20.02.2013 - 20.02.2013 33 °C
Wednesday, February 20.
After a relaxing morning, all five of us set out on foot. We planned to do the two hour walk out to the causeway. The walk is long, but it is one way to get a feel for the place.
Along the way we came across a monument to the workers who died building the Panama Canal. This monument depicts a drag line which would have been used to dredge the canals as the locks were being built. Do you know that the deadly endemic diseases of yellow fever and malaria were obstacles that had already defeated French efforts to construct a Panama Canal in the 1880s. The effects of these diseases, which caused at least 20,000 to die, led the French to abandon their goal in 1889. For the later American effort, Dr. William Gorgas was appointed chief sanitary officer. President Roosevelt granted the funding, and Gorgas unleashed one of the most extensive sanitary campaigns in history. In the summer and fall of 1905, more than 4,000 people worked for Gorgas on his "mosquito brigades" in what would become a yearlong effort to prevent the insects from depositing their eggs. An army of fumigators visited every private home in Panama repeatedly, armed with cleaning agents, insecticide powder, and wire mesh for screen windows and doors. Teams sprayed drains and cesspools with oil and filled in pools of standing water.
The eradication of yellow fever and significant reduction in the number of malaria cases on the isthmus were two of the most revolutionary developments in the Canal Project. Without these enlightened efforts, the Canal Project could not have been completed in the nine short years that followed. With this dramatic decrease in fatalities due to disease, workers no longer deserted the project. This allowed for its timely completion. The removal of the threat of mosquito borne disease caused travel and tourism to the area to flourish, and with that, the economy.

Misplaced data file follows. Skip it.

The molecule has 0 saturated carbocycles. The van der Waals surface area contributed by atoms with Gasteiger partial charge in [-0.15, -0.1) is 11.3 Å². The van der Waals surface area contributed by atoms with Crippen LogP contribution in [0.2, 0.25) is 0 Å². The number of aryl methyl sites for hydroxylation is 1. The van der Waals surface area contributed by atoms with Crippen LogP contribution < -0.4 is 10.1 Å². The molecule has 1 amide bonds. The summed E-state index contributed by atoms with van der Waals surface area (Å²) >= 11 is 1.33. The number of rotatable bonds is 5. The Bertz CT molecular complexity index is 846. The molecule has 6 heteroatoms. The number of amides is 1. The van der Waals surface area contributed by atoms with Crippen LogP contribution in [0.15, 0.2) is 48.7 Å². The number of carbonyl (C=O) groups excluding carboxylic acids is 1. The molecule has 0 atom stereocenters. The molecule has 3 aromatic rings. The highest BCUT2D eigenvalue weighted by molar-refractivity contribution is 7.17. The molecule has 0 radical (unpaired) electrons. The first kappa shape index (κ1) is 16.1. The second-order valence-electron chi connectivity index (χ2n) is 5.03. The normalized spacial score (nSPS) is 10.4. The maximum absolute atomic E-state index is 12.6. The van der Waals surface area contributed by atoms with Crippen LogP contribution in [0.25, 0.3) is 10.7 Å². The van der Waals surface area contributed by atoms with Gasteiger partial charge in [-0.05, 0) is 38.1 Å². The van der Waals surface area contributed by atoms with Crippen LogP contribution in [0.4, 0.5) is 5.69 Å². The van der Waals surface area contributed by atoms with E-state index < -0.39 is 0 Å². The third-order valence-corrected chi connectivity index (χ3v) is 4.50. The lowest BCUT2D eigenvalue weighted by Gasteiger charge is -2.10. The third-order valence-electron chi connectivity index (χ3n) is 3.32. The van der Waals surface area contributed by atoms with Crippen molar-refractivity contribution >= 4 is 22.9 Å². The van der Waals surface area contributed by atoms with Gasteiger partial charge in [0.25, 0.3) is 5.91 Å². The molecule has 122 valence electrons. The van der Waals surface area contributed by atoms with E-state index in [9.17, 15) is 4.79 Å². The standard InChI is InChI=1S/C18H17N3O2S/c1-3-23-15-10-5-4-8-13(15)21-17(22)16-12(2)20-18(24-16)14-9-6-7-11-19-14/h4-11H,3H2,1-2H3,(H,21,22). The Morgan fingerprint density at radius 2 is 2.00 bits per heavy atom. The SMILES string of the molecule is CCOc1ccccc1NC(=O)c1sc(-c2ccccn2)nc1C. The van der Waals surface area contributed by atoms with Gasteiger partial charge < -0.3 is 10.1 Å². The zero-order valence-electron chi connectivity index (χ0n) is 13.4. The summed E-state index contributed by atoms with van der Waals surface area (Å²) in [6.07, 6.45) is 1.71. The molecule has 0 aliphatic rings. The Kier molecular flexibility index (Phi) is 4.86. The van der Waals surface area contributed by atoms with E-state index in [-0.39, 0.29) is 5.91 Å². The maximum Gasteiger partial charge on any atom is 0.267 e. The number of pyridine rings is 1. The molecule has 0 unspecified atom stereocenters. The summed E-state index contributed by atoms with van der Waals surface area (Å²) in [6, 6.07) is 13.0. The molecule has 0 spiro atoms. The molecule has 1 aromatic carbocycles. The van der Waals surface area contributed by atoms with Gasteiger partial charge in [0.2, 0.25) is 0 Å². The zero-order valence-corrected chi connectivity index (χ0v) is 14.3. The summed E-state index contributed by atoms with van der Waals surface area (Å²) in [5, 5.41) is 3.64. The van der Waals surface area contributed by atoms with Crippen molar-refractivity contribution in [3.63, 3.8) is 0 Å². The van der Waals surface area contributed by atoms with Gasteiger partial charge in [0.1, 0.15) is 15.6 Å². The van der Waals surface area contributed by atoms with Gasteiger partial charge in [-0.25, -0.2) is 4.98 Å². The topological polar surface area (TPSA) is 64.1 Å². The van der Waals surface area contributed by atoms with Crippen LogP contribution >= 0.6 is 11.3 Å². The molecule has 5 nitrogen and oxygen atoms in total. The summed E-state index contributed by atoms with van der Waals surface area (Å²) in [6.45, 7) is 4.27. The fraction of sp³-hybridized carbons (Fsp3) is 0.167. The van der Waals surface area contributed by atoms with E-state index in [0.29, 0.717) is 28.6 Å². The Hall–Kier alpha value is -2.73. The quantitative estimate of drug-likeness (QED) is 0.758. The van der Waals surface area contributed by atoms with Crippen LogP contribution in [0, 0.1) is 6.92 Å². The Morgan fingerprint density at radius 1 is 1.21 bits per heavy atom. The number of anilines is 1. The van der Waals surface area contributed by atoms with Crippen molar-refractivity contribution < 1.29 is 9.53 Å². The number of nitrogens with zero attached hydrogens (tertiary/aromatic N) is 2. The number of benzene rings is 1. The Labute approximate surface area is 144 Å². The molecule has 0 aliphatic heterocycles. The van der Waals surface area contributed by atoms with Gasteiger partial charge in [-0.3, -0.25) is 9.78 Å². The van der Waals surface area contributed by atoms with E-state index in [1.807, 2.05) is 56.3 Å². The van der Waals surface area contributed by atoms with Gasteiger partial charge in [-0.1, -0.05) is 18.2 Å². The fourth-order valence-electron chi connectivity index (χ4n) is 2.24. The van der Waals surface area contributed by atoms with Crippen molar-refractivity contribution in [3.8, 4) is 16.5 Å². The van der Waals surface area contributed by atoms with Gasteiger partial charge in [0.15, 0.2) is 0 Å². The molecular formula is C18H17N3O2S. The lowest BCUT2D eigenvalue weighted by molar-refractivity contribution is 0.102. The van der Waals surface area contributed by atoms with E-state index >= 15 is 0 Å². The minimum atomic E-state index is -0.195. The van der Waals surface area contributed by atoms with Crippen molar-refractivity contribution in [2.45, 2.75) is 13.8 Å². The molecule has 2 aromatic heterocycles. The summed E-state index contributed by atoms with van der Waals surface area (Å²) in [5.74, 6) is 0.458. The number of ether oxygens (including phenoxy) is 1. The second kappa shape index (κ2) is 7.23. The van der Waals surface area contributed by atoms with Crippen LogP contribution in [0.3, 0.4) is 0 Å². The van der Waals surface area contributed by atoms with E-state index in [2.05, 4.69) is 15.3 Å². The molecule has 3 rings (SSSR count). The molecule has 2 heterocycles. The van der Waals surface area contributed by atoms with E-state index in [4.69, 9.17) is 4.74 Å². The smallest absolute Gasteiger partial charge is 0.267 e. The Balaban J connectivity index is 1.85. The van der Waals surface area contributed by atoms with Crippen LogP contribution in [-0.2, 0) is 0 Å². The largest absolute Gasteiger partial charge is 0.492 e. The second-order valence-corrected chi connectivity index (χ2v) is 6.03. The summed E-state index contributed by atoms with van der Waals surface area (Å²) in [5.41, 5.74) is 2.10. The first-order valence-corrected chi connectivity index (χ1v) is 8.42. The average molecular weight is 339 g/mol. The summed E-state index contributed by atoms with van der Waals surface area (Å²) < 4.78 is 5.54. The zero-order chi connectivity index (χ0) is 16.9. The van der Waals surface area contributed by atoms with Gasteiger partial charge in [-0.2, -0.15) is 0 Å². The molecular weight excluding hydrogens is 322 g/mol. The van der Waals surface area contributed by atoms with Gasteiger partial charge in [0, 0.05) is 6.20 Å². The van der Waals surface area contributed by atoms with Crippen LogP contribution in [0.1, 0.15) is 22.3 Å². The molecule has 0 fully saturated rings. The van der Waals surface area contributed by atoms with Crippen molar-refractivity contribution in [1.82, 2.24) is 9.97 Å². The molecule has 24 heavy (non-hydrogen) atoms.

We continued along, on occasion finding interesting houses and little shops. One little corner store had gin, which had eluded us at the supermarket a day earlier. It was priced so that it would drive you to drink: $5.00 for a litre. We found our little hotel with a view and stopped for a cold one. Thirty minutes of relaxing and eying the distance to the bicycle shop on the causeway, caused some flagging of determination. Three went ahead, while Eldon and I decided to walk the last one or two kilometres. Jude, Yvonne and Aidan rented two 'tandem bicycles' out there and rode back to meet us. We hopped on board and started peddling. It was quite enjoyable to race each other out to the islands linked by the causeway. There was a light breeze, and the tandem bicycles had a canopy, so the ride was delightful in spite of the temperature. Riding these bikes is heavy work, so we were very pleased to find an ice cream stand. We enjoyed another break, and then rode back slowly admiring the sailboats in the bay with a backdrop of the skyscrapers in the distance. On the other side of the causeway was the Panama Canal. We marvelled at the large cargo ships moving past the locks and out the mouth of the canal.
A good day's work done, we decided to head back to Ancon Hill. There was time when we arrived back to relax by the pool, and plan our next day's outing..... The visit to the Embera village, where this indigenous group of Indians lives in much the same way as they did at the time of Colombus' arrival here in 1502.